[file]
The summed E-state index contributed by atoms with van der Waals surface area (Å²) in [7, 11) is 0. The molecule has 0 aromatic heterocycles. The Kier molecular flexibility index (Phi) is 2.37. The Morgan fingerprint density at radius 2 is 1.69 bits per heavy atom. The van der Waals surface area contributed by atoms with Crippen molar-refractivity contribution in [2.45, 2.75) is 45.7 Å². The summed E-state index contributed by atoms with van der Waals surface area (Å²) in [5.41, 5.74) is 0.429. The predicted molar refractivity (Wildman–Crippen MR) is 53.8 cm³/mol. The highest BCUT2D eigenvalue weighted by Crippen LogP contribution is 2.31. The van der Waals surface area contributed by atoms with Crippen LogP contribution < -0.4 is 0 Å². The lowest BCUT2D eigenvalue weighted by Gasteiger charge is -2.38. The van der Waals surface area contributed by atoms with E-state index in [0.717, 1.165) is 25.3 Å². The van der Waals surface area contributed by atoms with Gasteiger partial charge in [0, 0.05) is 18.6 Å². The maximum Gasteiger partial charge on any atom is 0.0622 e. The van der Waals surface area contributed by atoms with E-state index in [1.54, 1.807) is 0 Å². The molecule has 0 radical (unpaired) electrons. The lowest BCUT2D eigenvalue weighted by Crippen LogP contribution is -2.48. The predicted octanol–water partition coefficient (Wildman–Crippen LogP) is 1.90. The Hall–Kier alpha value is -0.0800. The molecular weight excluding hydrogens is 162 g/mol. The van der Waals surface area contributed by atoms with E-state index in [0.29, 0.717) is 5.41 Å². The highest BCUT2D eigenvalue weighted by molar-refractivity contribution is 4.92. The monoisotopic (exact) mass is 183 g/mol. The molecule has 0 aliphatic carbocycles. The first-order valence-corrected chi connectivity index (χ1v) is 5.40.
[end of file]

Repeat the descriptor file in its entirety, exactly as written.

The summed E-state index contributed by atoms with van der Waals surface area (Å²) in [7, 11) is 0. The molecule has 0 aromatic heterocycles. The Kier molecular flexibility index (Phi) is 2.37. The Morgan fingerprint density at radius 2 is 1.69 bits per heavy atom. The van der Waals surface area contributed by atoms with Crippen molar-refractivity contribution in [2.45, 2.75) is 45.7 Å². The summed E-state index contributed by atoms with van der Waals surface area (Å²) in [5.41, 5.74) is 0.429. The predicted molar refractivity (Wildman–Crippen MR) is 53.8 cm³/mol. The highest BCUT2D eigenvalue weighted by Crippen LogP contribution is 2.31. The van der Waals surface area contributed by atoms with Crippen LogP contribution < -0.4 is 0 Å². The lowest BCUT2D eigenvalue weighted by Gasteiger charge is -2.38. The van der Waals surface area contributed by atoms with E-state index in [0.717, 1.165) is 25.3 Å². The van der Waals surface area contributed by atoms with Gasteiger partial charge in [0, 0.05) is 18.6 Å². The maximum Gasteiger partial charge on any atom is 0.0622 e. The van der Waals surface area contributed by atoms with E-state index in [1.54, 1.807) is 0 Å². The molecule has 0 radical (unpaired) electrons. The lowest BCUT2D eigenvalue weighted by Crippen LogP contribution is -2.48. The predicted octanol–water partition coefficient (Wildman–Crippen LogP) is 1.90. The Hall–Kier alpha value is -0.0800. The molecular weight excluding hydrogens is 162 g/mol. The van der Waals surface area contributed by atoms with E-state index in [0.29, 0.717) is 5.41 Å². The highest BCUT2D eigenvalue weighted by molar-refractivity contribution is 4.92. The monoisotopic (exact) mass is 183 g/mol. The molecule has 0 aliphatic carbocycles. The first-order valence-corrected chi connectivity index (χ1v) is 5.40.